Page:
Study tips: Accounting principles and why you should understand them

“I skipped that chapter in the textbook as it was all words.”

“I just need to know how to do it not why.”

Have you ever made a statement like either of these? I’ve heard them repeatedly over my years as an AAT tutor, especially when we reach the theoretical part of the syllabus. But I’m passionate about the fact that in order to be competent accounting technicians, we need to understand why we do what we do.

In fact, I believe there’s too much to remember when it comes to accounts, so the only way to be successful is to understand what you’re doing and use the theory to work out the practical application.

The accruals or matching concept

The accruals or matching concept is a classic example as so many students find it hard to understand. The theory is:

Matching income generated with expenses incurred, to a financial period, regardless of when the money is paid or received.

But what does it mean in practice?

Let’s split it up into three sections:

Theory: Matching expenditure incurred with income generated

Practice: We match up the accounts on the Statement of profit or loss (SPL).  We can only include ‘Expenses’ in the bottom half that have been spent to generate the ‘Net Sales’ at the top.

Theory: To a financial period 

Practice: The figures on our financial statements have to be for the accounting period i.e. month, quarter or year.

Theory: Regardless of when the money is paid or received.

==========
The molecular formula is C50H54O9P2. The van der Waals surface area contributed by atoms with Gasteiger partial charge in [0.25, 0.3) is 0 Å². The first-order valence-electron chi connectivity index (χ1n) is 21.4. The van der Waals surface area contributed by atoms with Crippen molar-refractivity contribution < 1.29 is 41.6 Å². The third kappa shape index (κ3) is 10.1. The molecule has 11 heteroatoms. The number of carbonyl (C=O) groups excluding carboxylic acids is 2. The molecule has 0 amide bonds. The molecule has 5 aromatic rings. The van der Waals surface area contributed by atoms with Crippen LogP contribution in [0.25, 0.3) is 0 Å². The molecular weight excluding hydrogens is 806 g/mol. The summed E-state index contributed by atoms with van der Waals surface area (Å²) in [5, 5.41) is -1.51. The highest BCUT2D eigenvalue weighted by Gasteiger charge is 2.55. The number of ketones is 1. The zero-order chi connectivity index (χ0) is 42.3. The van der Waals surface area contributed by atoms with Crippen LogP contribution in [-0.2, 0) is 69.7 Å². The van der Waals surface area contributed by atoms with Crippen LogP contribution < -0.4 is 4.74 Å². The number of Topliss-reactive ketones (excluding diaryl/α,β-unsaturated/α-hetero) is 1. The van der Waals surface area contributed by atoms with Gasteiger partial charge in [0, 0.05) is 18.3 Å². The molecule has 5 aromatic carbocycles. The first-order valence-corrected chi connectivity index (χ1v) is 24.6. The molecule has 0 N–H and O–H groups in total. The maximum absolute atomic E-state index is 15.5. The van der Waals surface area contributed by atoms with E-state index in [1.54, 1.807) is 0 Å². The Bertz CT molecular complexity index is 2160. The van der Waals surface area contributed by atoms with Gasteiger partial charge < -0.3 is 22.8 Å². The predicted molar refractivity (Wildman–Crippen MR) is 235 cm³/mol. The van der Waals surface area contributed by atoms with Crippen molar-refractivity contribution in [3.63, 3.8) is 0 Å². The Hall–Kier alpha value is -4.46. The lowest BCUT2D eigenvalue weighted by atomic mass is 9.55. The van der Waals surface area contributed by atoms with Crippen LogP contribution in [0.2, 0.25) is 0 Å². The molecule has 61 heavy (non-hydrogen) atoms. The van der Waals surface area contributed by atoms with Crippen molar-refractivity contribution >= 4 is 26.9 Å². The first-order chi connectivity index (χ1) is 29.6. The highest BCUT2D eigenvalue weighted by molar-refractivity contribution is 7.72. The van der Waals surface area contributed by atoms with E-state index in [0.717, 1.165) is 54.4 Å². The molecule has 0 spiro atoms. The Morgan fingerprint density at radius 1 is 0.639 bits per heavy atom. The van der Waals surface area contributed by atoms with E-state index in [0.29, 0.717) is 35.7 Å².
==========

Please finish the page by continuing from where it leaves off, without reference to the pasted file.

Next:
Practice: The banking date of a transaction does not matter, other than to indicate if it is in the right period or requires adjusting.

The accruals concept is responsible for the majority of year-end adjustments:

Closing inventory

We adjust the inventory on the SPL as we can’t match what is left in the stock room at year-end to this year’s sales because we haven’t sold it.

Therefore it’s deducted as closing inventory at year-end and added on as opening inventory the next year. We’ve matched the expense to the year it generated sales income.

We’ve probably already paid for it but that doesn’t matter.

Depreciation

If we buy machinery that will manufacture products for us for five years, we’ll be able to generate five years’ worth of sales income from the acquisition.

If we pay for the machinery after 30 days, the full cost of the expense is deducted from our bank account in the first financial year. One year’s worth of expense does not match five years’ worth of income.

Therefore, we split the capital expenditure up into five depreciation charges and match one a year for the five years we expect to generate income.

Again it doesn’t matter that the original invoice was paid in full during the first year.

Adjustments for Pre-payments and Accruals

The fact that one of our practical year-end adjustments has the same name as the theory is confusing. However, like all the other examples above, the reason we make adjustments for prepayments and accruals is because of the concept.

For example, when we pre-pay an expense there is a mis-match between the financial period and the invoice period. The financial period will end before the invoice period so we’ll need to reduce this year’s expense and increase next year’s to match them correctly.

As ever the expense’s payment date is only relevant in so far as it enables us to see when the funds changed hands.